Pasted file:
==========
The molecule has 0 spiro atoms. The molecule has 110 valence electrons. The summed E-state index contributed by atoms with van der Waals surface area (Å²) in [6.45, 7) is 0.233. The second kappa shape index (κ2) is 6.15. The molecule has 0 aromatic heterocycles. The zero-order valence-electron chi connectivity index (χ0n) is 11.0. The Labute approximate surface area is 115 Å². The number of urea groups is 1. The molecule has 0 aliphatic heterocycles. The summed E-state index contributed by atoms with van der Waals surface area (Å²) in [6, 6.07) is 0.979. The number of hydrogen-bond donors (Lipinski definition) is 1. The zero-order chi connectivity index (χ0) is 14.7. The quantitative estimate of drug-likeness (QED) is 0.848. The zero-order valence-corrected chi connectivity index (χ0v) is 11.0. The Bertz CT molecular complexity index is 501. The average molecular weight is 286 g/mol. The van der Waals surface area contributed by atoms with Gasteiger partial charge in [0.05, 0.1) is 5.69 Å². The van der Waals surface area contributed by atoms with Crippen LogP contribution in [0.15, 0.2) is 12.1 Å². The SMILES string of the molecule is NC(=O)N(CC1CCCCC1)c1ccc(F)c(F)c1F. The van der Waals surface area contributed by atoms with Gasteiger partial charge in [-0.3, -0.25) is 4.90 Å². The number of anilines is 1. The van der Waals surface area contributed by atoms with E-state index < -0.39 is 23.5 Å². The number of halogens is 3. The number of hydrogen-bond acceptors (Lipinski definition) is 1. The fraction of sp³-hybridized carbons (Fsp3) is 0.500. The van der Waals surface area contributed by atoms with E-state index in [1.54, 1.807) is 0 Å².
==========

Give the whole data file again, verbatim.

The molecule has 0 spiro atoms. The molecule has 110 valence electrons. The summed E-state index contributed by atoms with van der Waals surface area (Å²) in [6.45, 7) is 0.233. The second kappa shape index (κ2) is 6.15. The molecule has 0 aromatic heterocycles. The zero-order valence-electron chi connectivity index (χ0n) is 11.0. The Labute approximate surface area is 115 Å². The number of urea groups is 1. The molecule has 0 aliphatic heterocycles. The summed E-state index contributed by atoms with van der Waals surface area (Å²) in [6, 6.07) is 0.979. The number of hydrogen-bond donors (Lipinski definition) is 1. The zero-order chi connectivity index (χ0) is 14.7. The quantitative estimate of drug-likeness (QED) is 0.848. The zero-order valence-corrected chi connectivity index (χ0v) is 11.0. The Bertz CT molecular complexity index is 501. The average molecular weight is 286 g/mol. The van der Waals surface area contributed by atoms with Gasteiger partial charge in [0.05, 0.1) is 5.69 Å². The van der Waals surface area contributed by atoms with Crippen LogP contribution in [0.15, 0.2) is 12.1 Å². The SMILES string of the molecule is NC(=O)N(CC1CCCCC1)c1ccc(F)c(F)c1F. The van der Waals surface area contributed by atoms with Gasteiger partial charge in [-0.3, -0.25) is 4.90 Å². The number of anilines is 1. The van der Waals surface area contributed by atoms with E-state index < -0.39 is 23.5 Å². The number of halogens is 3. The number of hydrogen-bond acceptors (Lipinski definition) is 1. The fraction of sp³-hybridized carbons (Fsp3) is 0.500. The van der Waals surface area contributed by atoms with E-state index in [1.54, 1.807) is 0 Å².